Milky warm like coffee creamer or Half and Half, the September sun baths your face in a glorious refulgence of amber. And calmly, quietly, like a growing blade of grass, awareness seeps in to your nostrils like the sent of dry red pepper. It permeates your ears like the drizzling of a weak rain. Taking your first long opened mouth breaths, the pressure on your chest brings a smile to your lips. And the quaking of your heart, the shivering of your apprehension and goose bumps arrive after you open your eyes.
Light brown, potato skin colored, shoulder length hair covers golden-iced tea eyes and eighteen year old pudgy cheeks. She sighs soft like butterflies fly when she sleeps and it might just be the most comforting sound you’ve ever heard. Her body sways in contrast as her smaller tanned frame takes meeker breaths than your own. And her black, throw back, Miami Vice t-shirt and green shorts are no longer covered by even just one of the few cotton throws surrounding the folded out futon-bed. Three sheets, one checkered in rubber ducks and the other two composed of a plaid pattern, hang around the back and sides of your present abode, suspended from the lofted bed frames above. The fourth side you left open to let the sun in through the window. And finally, one plain white sheet covers your fortress; which she aptly named Fort 2k3.
The name, Fort 2k3 strikes you as a little odd at first. It is the only fort you can remember building that anyone had ever taken the time to name. Twenty years of fort building, and not once had you, or anyone else for that matter, ever named one of your forts. And it is not as if you kept your fort building ability all to yourself all of these years. Sure, your forts started out as simple one sheet forts. The easiest example of a one sheet fort was pulling the footstool about five feet away from the living room chair and laying a blanket over the top of the space between the two.
But no, oh no, you weren’t confined to such simple forts for long. In no time, your forts expand into one’s with various different crawl spaces and rooms that covered half of entire household floor plans. They were massive concoctions that threatened to disrobe every bed in the entire house, even after emptying the linen closet. And if anyone knows anything about fort building, you know best of all that one can never have too many bed sheets when building a fort. And when you’re that young, the idea is clear. You build the fort not only to keep what is outside out, but also to keep what is inside in. And you get to choose who and what is both inside and outside of your fortress’ walls.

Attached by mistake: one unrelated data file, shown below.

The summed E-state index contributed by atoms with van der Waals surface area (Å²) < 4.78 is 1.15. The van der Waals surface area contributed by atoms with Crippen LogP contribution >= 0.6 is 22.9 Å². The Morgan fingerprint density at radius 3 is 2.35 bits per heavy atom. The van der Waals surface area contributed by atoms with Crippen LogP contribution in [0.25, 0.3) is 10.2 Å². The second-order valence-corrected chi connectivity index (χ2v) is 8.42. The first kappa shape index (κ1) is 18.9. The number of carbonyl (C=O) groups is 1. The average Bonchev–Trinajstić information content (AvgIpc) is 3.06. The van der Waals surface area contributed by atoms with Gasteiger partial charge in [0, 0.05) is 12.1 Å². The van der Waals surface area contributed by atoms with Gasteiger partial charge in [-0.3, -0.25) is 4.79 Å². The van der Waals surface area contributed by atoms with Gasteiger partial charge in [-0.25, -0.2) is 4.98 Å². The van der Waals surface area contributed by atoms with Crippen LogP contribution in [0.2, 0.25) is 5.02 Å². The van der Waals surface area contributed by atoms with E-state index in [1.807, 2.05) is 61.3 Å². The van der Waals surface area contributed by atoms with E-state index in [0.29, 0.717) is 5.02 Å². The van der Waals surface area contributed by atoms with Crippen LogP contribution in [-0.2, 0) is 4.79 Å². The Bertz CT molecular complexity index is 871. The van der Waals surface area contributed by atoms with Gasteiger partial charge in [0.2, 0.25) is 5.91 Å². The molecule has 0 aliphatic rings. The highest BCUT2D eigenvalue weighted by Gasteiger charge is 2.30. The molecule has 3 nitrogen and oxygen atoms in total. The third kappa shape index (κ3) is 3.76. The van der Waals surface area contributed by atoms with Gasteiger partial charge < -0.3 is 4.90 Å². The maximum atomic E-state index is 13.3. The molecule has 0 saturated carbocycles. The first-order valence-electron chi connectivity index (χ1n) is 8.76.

When you were five, the decision of what to include and exclude was as big as, could Max, your hyper two year old beagle, join you in your sacred hiding place? Could your fortress walls, built of linen and sewn together by your rich imagination and a heart enslaved by a rib cage much too small for its actual size, bear Max’s rambunctious livelihood? And although that might seem like a simple decision now, at the time, it was as important to you then as was the decision of what candy bar to buy at the gas station. Invite your good friend and risk him destroying your fort, or spend the hours alone with no threat of loosing what you’ve worked so hard to build.
As the years passed the decisions became harder. By age seven you were asked if your big sister could come in. And you couldn’t help but to ask yourself, “Was she planning to steal your fort for herself?”
By age eleven your forts began to change shape. No longer constructed with bed sheets and pillows, the tangible finally began to make way for the metaphysical. In other words, your bedroom itself turned into a fort of sorts, protecting your most sacred secrets within its walls. From your baseball card collection and your championship trophies, from the angry arguments your parents had that you couldn’t help but hear, the walls kept out what didn’t belong and welcomed all that did.
Then somewhere between the ages of thirteen and fifteen your body itself became a full symbol of a fortress. Your experiences with personal growth, puberty, your first kiss, major growth spurts, first girlfriend and etcetera all became a part of what you let in and kept out of your personal fortress. No longer was your fortress a simple extension of your imagination. Over time, it became an extension of your soul. And the decisions you made about what to allow into your fort and what you protected yourself from became extensions of yourself as well.